RTP Control Protocol (RTCP) Extended Report (XR) Blocks for Concealment Metrics Reporting on Audio Applications
draft-ietf-xrblock-rtcp-xr-loss-conceal-12

Note: This ballot was opened for revision 11 and is now closed.

Alissa Cooper Yes

(Jari Arkko) No Objection

(Alia Atlas) No Objection

(Richard Barnes) No Objection

(Spencer Dawkins) No Objection

(Adrian Farrel) (was Discuss) No Objection

Comment (2014-04-10 for -11)
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Thanks. The RFC Editor Note addresses my concerns

(Stephen Farrell) No Objection

Comment (2014-04-08 for -11)
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- section 2.2 confused me a bit, you said these new
values are in seconds, but then present the binary
fraction encoding. Is that latter really needed for
this one? (Just checking, I assume it is used in some
field.)

(Brian Haberman) No Objection

Comment (2014-04-07 for -11)
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I support Adrian's DISCUSS point.  I followed the chain of related RFCs back to 3550 as far as the definition of an RTP Extension Header goes.  Section 5.3.1 of 3550 says the following:

   The header extension contains a 16-bit length field that
   counts the number of 32-bit words in the extension, excluding the
   four-octet extension header (therefore zero is a valid length).

So, 6 appears to be the correct length for the report structure in 3.1.

(Joel Jaeggli) No Objection

Barry Leiba No Objection

Comment (2014-04-08 for -11)
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Adrian's right, and the block in Section 4 gets it correct -- only Section 3 is wrong (in two places).

(Ted Lemon) No Objection

(Kathleen Moriarty) No Objection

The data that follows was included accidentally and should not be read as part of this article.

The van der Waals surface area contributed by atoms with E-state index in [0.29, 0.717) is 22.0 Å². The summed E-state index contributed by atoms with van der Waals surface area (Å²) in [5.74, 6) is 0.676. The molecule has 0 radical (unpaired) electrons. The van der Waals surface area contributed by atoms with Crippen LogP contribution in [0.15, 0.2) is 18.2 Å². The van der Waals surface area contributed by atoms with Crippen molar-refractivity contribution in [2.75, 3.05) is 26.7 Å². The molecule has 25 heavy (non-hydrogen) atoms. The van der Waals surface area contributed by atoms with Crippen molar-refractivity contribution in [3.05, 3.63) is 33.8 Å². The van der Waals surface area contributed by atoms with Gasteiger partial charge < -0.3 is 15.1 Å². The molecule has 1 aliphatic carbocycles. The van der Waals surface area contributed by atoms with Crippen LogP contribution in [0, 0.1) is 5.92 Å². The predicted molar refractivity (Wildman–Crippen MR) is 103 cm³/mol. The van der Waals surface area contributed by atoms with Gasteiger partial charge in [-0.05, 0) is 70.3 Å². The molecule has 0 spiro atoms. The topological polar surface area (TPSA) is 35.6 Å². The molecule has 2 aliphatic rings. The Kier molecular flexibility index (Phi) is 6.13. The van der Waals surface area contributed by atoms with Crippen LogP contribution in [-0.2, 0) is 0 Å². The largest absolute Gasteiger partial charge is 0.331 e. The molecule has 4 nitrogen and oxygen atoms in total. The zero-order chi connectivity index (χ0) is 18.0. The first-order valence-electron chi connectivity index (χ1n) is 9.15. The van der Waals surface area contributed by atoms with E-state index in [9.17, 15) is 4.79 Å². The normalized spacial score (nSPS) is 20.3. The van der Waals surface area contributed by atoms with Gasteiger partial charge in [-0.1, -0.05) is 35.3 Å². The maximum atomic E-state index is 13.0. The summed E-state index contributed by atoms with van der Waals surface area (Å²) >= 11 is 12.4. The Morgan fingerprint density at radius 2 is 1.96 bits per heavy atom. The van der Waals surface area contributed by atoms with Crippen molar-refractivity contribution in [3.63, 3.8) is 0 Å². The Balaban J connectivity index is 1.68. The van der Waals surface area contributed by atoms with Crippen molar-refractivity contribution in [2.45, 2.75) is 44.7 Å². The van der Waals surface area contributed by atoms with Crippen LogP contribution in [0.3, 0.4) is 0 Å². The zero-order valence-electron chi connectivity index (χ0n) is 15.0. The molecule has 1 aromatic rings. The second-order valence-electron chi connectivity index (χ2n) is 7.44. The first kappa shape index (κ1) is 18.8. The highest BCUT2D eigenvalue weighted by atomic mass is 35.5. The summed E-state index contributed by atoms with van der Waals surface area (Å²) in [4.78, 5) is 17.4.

(Pete Resnick) No Objection

Comment (2014-04-09 for -11)
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Just editorial stuff:

In 3.2 and 4.2, you say things like:

      If the measured value exceeds 0xFFFFFFFD, the value 0xFFFFFFFE
      MUST be reported to indicate an over-range measurement.  If the
      measurement is unavailable, the value 0xFFFFFFFF MUST be reported.

You should instead use the style that appears in draft-ietf-xrblock-rtcp-xr-qoe:

      Two values are reserved: A value of 0xFFFE indicates out of range
      and a value of 0xFFFF indicates that the measurement is
      unavailable.

If you wanted to clarify even more, you could say:

      Two values are reserved: A value of 0xFFFFFFFE indicates out of
      range (that is, a measured value exceeding 0xFFFFFFFD) and a value
      of 0xFFFFFFFF indicates that the measurement is unavailable.

The MUSTs are unnecessary. These are definitions, not protocol requirements.

4.2: I would strike the words "For clarification". While reading this, it declarified things for me for a moment. :-)

5.1: No need to redefine DIGIT. Just put a reference to RFC 5234 in section 2.

(Martin Stiemerling) No Objection